Homesteading Forum banner

1 - 6 of 6 Posts

·
Registered
Joined
·
1,287 Posts
Discussion Starter #1
But, sometime they are my only solution. Case in point, the standard doorway height is 80 inches. All bifold doors that I have seen are 79 inches high, so there shouldn't be any problems. However, yesterday, I was hanging some louvered closet doors, only to find out that the doorway was only 77 inches high. I couldn't enlarge the doorway without cutting into the ceiling, so the only option was to take three inches off of the doors. I took 1 1/2 inches off of the top and bottom of the door, making short work of the dowels and pins that hold the side rails of the door on, meaning that the only thing holding the door together now at the top and bottom is glue. I then had to re-drill the holes for the hinge pivots and guide wheel, and since I don't have a seven foot drill press, all I could do was eyeball everything and hope it was all level and plumb enough in the end. As it turned out, I almost broke through the side at one point, but was able to stop in time. With a bit of jimmying and jiggering, the door was finally able to fit, and it opens and closes smoothly. How long it's going to hold together is another story entirely.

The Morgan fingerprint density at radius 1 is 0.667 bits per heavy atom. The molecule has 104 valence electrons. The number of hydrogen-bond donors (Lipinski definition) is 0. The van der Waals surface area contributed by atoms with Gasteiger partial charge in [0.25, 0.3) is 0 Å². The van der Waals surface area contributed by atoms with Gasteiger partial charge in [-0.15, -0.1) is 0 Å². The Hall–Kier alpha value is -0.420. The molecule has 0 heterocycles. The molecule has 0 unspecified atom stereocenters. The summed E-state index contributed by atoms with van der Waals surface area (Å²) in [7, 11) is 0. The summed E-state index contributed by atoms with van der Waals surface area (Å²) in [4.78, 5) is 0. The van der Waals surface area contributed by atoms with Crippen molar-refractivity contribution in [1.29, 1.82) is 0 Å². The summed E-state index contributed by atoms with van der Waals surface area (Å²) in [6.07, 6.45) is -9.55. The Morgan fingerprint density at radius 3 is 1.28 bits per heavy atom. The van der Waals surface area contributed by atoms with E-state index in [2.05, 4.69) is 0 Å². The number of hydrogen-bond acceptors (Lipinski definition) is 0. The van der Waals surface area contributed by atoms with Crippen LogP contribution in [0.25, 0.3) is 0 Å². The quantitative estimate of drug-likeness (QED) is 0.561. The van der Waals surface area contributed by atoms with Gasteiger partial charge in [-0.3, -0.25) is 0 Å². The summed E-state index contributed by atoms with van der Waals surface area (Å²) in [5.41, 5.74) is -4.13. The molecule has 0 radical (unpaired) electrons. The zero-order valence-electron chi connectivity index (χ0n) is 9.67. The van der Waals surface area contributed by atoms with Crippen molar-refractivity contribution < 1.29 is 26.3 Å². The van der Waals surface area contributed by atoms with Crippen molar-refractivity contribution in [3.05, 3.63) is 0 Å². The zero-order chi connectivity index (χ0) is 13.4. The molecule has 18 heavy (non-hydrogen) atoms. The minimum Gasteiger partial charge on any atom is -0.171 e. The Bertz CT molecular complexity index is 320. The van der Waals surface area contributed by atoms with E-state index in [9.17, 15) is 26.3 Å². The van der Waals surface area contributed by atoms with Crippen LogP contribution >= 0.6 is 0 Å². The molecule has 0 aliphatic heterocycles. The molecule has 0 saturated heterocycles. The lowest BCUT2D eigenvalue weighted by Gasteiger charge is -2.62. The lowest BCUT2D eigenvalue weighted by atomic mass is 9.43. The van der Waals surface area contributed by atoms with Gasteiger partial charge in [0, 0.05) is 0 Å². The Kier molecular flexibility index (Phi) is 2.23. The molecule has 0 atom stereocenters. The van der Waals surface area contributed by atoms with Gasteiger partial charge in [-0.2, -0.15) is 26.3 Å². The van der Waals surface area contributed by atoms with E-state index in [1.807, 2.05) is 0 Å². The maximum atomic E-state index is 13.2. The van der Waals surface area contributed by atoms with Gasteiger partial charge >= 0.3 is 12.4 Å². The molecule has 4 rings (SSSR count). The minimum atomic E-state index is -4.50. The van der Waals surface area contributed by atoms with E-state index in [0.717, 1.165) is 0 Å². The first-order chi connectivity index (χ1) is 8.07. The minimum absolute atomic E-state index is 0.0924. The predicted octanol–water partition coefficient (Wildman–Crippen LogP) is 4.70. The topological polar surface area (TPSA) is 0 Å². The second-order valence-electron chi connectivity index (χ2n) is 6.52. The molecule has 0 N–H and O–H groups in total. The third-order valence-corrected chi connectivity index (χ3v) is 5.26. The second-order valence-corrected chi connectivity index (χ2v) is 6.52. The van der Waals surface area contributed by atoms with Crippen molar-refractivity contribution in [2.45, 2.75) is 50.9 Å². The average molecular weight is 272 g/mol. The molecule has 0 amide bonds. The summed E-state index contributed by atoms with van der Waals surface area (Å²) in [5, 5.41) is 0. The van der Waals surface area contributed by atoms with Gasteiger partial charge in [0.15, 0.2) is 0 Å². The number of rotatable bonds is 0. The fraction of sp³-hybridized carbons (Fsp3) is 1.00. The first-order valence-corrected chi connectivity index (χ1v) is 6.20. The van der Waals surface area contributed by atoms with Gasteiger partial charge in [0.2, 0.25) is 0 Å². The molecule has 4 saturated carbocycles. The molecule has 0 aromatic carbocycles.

I didn't frame the door- it came with the house at that height. Orignally there were some heavy sliding MDF doors that were allways getting in the way, so I freecycled them years ago. I am pretty sure that they were cut down to fit.

I could have gone and ordered doors that were a custom height, but there would have been quite a bit of lead time required, and cost me considerably more than I was willing to spend. I could have cut down the door in the middle, and doweled it back together again, but for that, I would have needed a four foot drill press for the dowels, since you can't eyeball that kind of work.

There are probably ways that I could have done this door in a non-kluge manner (and without a large drill press). Solid bifold doors for example, might be an option for the future, but for now, unfortunately, I have to live with a kluge.
 

·
Registered
Joined
·
474 Posts
We use Kluge in Texas. Generally referring to a hastily thrown together solution that expresses no grace on the part of the repairman. I am a kluger when its necessary.
 
1 - 6 of 6 Posts
Top